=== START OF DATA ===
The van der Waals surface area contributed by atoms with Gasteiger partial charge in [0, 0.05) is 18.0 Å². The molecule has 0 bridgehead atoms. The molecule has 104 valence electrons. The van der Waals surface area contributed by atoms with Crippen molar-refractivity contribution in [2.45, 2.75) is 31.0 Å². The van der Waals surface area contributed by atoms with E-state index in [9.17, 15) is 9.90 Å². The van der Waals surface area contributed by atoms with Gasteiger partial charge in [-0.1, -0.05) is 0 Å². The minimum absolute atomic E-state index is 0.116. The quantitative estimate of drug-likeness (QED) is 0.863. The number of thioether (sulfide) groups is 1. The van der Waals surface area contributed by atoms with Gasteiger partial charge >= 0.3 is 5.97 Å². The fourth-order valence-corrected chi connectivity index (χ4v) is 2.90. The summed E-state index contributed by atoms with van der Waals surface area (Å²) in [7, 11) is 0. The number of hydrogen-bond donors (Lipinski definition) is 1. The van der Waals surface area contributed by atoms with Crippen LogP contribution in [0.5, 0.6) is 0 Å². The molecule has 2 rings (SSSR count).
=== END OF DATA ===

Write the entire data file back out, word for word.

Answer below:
The van der Waals surface area contributed by atoms with Gasteiger partial charge in [0, 0.05) is 18.0 Å². The molecule has 0 bridgehead atoms. The molecule has 104 valence electrons. The van der Waals surface area contributed by atoms with Crippen molar-refractivity contribution in [2.45, 2.75) is 31.0 Å². The van der Waals surface area contributed by atoms with E-state index in [9.17, 15) is 9.90 Å². The van der Waals surface area contributed by atoms with Gasteiger partial charge in [-0.1, -0.05) is 0 Å². The minimum absolute atomic E-state index is 0.116. The quantitative estimate of drug-likeness (QED) is 0.863. The number of thioether (sulfide) groups is 1. The van der Waals surface area contributed by atoms with Gasteiger partial charge >= 0.3 is 5.97 Å². The fourth-order valence-corrected chi connectivity index (χ4v) is 2.90. The summed E-state index contributed by atoms with van der Waals surface area (Å²) in [7, 11) is 0. The number of hydrogen-bond donors (Lipinski definition) is 1. The van der Waals surface area contributed by atoms with Crippen LogP contribution in [0.5, 0.6) is 0 Å². The molecule has 2 rings (SSSR count).